Most researchers have agreed upon the fact that blind children’s morphological development, with the exception of personal and possessive pronouns, is not delayed nor impaired in comparison to that of sighted children, although it is different.As for syntactic development, comparisons of MLU scores throughout development indicate that blind children are not delayed when compared to sighted childrenBlind children use language with similar functions, and learn to perform these functions at the same age as sighted children. Nevertheless, some differences exist up until 4;6 years; these are connected to the adaptive strategies that blind children put into practice, and/or to their limited access to information about external reality. However these differences disappear with time (Pérez-Pereira & Castro, 1997). The main early difference is that blind children tend to use self-oriented language instead of externally oriented language.
I don't know exactly where that leaves us evidentially. Perhaps the AAP is lying by omission by not telling us about things other than language that are affected by children's sight.
That's a bit different to the dishonesty alleged, though.
Still working my way through reading this series--it is the best thing I have read in quite a while and I'm very grateful you wrote it!
I feel like I agree with your take on "little glimpses of empathy" 100%.
I think fear of strangers could be implemented without a steering subsystem circuit maybe? (Should say up front I don't know more about developmental psychology/neuroscience than you do, but here's my 2c anyway). Put aside whether there's another more basic steering subsystem circuit for agency detection; we know that pretty early on, through some combination of instinct and learning from scratch, young humans and many animals learn there are agents in the world who move in ways that don't conform to the simple rules of physics they are learning. These agents seem to have internally driven and unpredictable behavior, in the sense their movement can't be predicted by simple rules like "objects tend to move to the ground unless something stops them" or "objects continue to maintain their momentum". It seems like a young human could learn an awful lot of that from scratch, and even develop (in their thought generator) a concept of an agent.
Because of their unpredictability, agent concepts in the thought generator would be linked to thought assessor systems related to both reward and fear; not necessarily from prior learning derived from specific rewarding and fearful experiences, but simply because, as their behavior can't be predicted with intuitive physics, there remains a very wide prior on what will happen when an agent is present.
In that sense, when a neocortex is first formed, most things in the world are unpredictable to it, and an optimally tuned thought generator+assessor would keep circuits active for both reward or harm. Over time, as the thought generator learns folk physics, most physical objects can be predicted, and it typically generates thoughts in line with their actual beahavior. But agents are a real wildcard: their behavior can't be predicted by folk physics, and so they perceived in a way that every other object in the world used to be: unpredictable, and thus continually predicting both reward and harm in an opponent process that leads to an ambivalent and uneasy neutral. This story predicts that individual differences in reward and threat sensitivity would particularly govern the default reward/threat balance otherwise unknown items. It might (I'm really REALLY reaching here) help to explain why attachment styles seem so fundamentally tied to basic reward and threat sensitivity.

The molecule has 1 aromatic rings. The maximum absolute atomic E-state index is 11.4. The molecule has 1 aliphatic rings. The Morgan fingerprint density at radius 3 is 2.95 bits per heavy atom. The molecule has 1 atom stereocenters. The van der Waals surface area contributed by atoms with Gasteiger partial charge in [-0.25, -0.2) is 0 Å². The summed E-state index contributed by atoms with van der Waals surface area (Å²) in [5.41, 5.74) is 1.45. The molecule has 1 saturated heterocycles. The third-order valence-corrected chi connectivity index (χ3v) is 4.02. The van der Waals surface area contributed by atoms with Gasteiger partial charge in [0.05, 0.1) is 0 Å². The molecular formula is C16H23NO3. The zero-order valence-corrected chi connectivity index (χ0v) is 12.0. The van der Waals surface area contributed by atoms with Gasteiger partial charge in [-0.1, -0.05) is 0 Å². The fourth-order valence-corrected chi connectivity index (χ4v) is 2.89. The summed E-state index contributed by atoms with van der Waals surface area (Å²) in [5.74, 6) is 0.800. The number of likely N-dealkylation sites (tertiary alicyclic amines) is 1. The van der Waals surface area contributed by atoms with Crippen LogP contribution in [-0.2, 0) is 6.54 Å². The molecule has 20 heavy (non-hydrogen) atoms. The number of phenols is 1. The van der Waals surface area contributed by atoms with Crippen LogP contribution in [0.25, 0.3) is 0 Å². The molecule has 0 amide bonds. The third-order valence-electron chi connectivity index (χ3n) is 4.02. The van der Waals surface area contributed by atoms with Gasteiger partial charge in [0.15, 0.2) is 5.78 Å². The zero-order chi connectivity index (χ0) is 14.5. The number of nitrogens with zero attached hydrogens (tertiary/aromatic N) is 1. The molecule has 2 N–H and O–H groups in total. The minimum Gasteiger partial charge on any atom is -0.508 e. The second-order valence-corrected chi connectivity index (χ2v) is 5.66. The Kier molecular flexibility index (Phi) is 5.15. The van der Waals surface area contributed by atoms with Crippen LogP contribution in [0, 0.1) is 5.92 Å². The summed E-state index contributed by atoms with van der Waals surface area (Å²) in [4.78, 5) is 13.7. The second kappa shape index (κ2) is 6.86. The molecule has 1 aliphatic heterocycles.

As the thought generator forms more concepts about agents, it might even learn that agents can be classified with remarkable predictive power into "friend" or "foe" categories, or perhaps "mommy/carer" and "predator" categories. As a consequence of how rocks behave (with complete indifference towards small children), it's not so easy to predict behavior of, say, falling rocks with "friend" or "foe" categories. On the contrary, agents around a child are often not indifferent to children, making it simple for the child to predict whether favorable things will happen around any particular agent by classifying agents into "carer" or "predator" categories. These categories can be entirely learned; clusters of neurons in the thought generator that connect to reward and threat systems in the steering system and/or thought assessor. So then the primary task of learning to predict agents is simply whether good things or bad things happen around the agent, as judged by the steering system.